On Feb. 22, a group of five mushers and eight snowmachiners left Nenana in an attempt to reach Nome via the 674-mile historic Serum Run trail. On March 12, the team made it to Nome, albeit a few members short. The four mushers and seven snowmachiners who made it arrived two days behind schedule, after encountering various trails and hurdles, including mechanical issues with snowmachines, extremely cold temperatures, river overflows and medical issues with both humans and dogs.

The Serum Run trail has been completed by mushers numerous times over the years to commemorate a 1925 expedition, which sought to get vital medicine to Nome during a diphtheria outbreak. Prior to this year, the last time it was completed was in 2011.

This year’s expedition was the brainchild of Robert Forto, a resident of Willow who’s been mushing dogs since 1994 — and who is using the expedition as a thesis for a masters degree in sports management, specializing in outdoors adventure sports.

“They had just about every obstacle in their way from deep snow, waist deep overflow, very cold temps, team members leaving for various reasons, a musher getting hit by a snow machine, a snow machine that burned up, medical evacuations and more but they overcame and the trip was a success!” Forto wrote in a message to the Fairbanks Daily News-Miner on Thursday. “Unfortunately I had to pull out in Galena because my snow machine broke down. It was not something I wanted to do but I didn’t have much choice. I was lambasted on social media saying that I abandoned the group. That is not true. This was a project that I poured my heart and soul into for more than five years.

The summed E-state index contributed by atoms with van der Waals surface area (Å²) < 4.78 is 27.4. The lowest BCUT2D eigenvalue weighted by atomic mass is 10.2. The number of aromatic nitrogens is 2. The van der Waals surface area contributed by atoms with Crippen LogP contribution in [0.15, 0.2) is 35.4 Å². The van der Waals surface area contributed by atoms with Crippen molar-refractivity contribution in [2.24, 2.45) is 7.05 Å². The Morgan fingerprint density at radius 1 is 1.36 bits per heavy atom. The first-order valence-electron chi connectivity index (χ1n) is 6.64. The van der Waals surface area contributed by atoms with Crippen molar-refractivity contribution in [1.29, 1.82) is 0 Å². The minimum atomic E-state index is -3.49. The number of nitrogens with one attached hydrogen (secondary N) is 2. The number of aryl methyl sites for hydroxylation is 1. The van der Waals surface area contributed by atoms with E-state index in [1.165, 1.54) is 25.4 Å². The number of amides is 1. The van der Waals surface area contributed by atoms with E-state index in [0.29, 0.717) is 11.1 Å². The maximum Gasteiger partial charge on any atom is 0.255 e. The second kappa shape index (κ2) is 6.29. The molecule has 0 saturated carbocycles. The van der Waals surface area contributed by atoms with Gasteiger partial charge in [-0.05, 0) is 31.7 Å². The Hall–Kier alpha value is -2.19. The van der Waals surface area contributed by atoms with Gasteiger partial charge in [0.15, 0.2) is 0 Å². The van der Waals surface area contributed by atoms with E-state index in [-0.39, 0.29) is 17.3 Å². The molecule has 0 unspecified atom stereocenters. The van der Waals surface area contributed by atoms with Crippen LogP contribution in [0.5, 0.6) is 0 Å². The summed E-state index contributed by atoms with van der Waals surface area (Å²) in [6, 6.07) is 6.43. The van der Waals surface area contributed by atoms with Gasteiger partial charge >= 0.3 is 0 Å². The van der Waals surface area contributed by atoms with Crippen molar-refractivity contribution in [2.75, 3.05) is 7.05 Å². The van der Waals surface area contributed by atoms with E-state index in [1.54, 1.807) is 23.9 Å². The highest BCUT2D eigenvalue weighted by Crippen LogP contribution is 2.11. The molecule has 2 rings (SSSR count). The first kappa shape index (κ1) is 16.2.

“I’m very proud if everyone that finished and I’m sure they will have memories that will last a lifetime,” he added.

The group followed the traditional trail, stopping in various villages along the way to hold screenings of “ATTLA,” the documentary about legendary sprint dog-musher George Attla, and to offer free vaccine clinics for dogs. Their route was as follows: Nenana, Old Minto, Beaver Point Lodge, Manley, Tanana, Bone Yard Cabin, Trapper Cabin, Ruby, Galena, Nulato, Kaltag, Old Woman Cabin, Unalakleet, Shaktoolik, Koyuk, Elim, White Mountain, Safety/Nuuk and finally Nome.

Two weeks ago, the News-Miner published an article about the group’s progress up until they reached Kaltag, which you can read here at bit.ly/2WpM5rX. Below is an account of the team’s final week on the trail.

On the evening of March 5, the team was making its way to Old Woman Cabin. That morning one of the snowmachiners decided to leave the trail for a medical check. Via a Facebook post, Forto described the situation as “a bit of a scare,” but added that the results came back OK and the snowmachiner planned to rejoin the team in Unalakeet.

Forto reported that a couple of the group’s snowmachines got stuck in deep snow in the area for about four hours — which was a recurring tribulation along the trail. Beyond that another of the snowmachines was in need of repair to the point whereby it had to be towed for part of the journey.

That night, the team camped nearby Old Woman Cabin, which local lore states is haunted.

“Legend has it that many years ago a lady died in the cabin and now it is haunted and her ghost loves candy, especially chocolate so most people including Iditarod mushers toss a few pieces as they ride by,” Forto wrote. “If all goes well the group will make their way down trail to Unalakleet. There is still more than a third of the trip to go or about 250 miles so it is far from over.”

On March 6, the going was slow.